Sprints, accidents, injuries and controversies, the Tour de France is accustomed to these words, and they usually occur in the same order. It took just four stages into this year’s race for these words to be the talk of cycling circles worldwide. However, the words are generally not followed by "disqualification", which was added this year. It is not a word the Tour organisers use lightly, because the last time they used it was almost 20 years ago, when they ended up disqualifying not just a rider, but the whole team (the Festina affair of 1998)
The incident in question in the 2017 edition was the collision between Mark Cavendish and Peter Sagan just metres from the finish, as both sprinted to the line. As in any sprint, riders were jostling with each other in a confined space and both Sagan and Cavendish were very close to the barriers going in excess of 50 kilometres per hour. Unfortunately, Sagan seemed to have elbowed Cavendish, which caused the Brit to hit the barriers hard and crash not just out of the stage, but out of the race altogether.
Cavendish suffered a fractured shoulder blade (apart from other injuries) and his participation in the Tour is over. There was some confusion as the event organisers initially relegated the Slovak to 115th place on the stage — last place in the lead bunch — and handed him a 30-second time penalty. However, later it emerged that Sagan had been disqualified from this year’s race. The head of the UCI (Union Cycliste Internationale) commissaire and president of the jury, Philippe Marien, said the referees applied a sterner sanction because the world champion "had put several other riders involved in the crash in danger". The question is did Sagan’s actions really merit the disqualification?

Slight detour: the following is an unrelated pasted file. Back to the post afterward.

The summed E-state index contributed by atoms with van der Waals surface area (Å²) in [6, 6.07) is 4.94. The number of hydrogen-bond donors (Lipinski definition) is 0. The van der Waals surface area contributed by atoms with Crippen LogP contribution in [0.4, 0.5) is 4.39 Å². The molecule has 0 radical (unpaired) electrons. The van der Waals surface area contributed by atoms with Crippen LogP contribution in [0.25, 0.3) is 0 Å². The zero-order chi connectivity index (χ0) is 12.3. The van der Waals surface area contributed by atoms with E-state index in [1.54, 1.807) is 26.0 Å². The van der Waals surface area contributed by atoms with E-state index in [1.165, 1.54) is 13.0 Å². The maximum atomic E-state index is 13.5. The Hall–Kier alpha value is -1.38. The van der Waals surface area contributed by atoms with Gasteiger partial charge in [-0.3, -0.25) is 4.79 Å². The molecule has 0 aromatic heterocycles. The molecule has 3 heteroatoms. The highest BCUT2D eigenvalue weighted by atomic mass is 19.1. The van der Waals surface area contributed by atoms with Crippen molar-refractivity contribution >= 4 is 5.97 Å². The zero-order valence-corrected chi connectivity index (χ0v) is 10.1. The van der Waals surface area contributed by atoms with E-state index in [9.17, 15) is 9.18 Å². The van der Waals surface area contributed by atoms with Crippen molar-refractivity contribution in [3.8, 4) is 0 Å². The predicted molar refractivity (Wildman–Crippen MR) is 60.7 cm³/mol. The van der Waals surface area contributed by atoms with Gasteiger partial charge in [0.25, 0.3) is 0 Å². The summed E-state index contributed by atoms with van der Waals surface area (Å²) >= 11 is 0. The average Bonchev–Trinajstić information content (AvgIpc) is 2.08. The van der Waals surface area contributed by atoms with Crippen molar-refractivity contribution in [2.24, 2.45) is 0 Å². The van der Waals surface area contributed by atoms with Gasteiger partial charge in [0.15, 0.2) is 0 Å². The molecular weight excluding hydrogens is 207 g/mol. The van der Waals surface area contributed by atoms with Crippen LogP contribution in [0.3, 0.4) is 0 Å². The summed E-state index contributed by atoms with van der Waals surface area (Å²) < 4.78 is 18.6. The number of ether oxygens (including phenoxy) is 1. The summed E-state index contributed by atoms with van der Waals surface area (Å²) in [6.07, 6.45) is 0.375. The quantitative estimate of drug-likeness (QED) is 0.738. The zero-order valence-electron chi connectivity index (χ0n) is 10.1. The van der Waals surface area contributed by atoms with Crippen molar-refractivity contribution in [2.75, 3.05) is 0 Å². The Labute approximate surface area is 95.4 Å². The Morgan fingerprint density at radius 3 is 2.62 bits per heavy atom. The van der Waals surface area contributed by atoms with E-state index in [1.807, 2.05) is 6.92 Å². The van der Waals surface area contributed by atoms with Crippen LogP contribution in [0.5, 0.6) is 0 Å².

Firstly, the videos and images of the accident tell a different story entirely.
The more I look at the images, the more I find myself convinced that Sagan is guilty beyond doubt. The videos, however, do not indict the young cyclist as much. The images show Sagan’s elbow protruding out towards Cavendish. In the videos, Sagan seems to lose balance and adjusts his elbows to keep him on the bike, hitting Cavendish in the process, who was approaching from behind.
Before we delve into the rules and other details, we need to understand that the job description of a road race sprinter comes with its caveats. Firstly, they always operate on the edge — the limit of what is defined as safe. All high-speed racers from Cavendish to Sebastian Vettel will always go for a gap if they see one. As a corollary, racers from Sagan to Lewis Hamilton will focus on their lines and not worry about providing space for a rival. Accidents then, will, and do happen. But again, the question is that did Sagan move his elbow in a malicious way?
Funnily, the rules under which Sagan has been disqualified are as vague as most regulations are. The Tour’s press release states that Sagan has been disqualified under Article 12.1.040/ 10.2.2 of UCI Cycling Regulations (Part 12: Discipline Procedures) for an "irregular sprint". However, according to the rule book, the penalty for the 1st offence is only a relegation to last place and CHF 200 fine (approx $207.25) — which is what Sagan initially seemed to have been given. However, the rule book also states “elimination” as punishment for the “3rd offence”.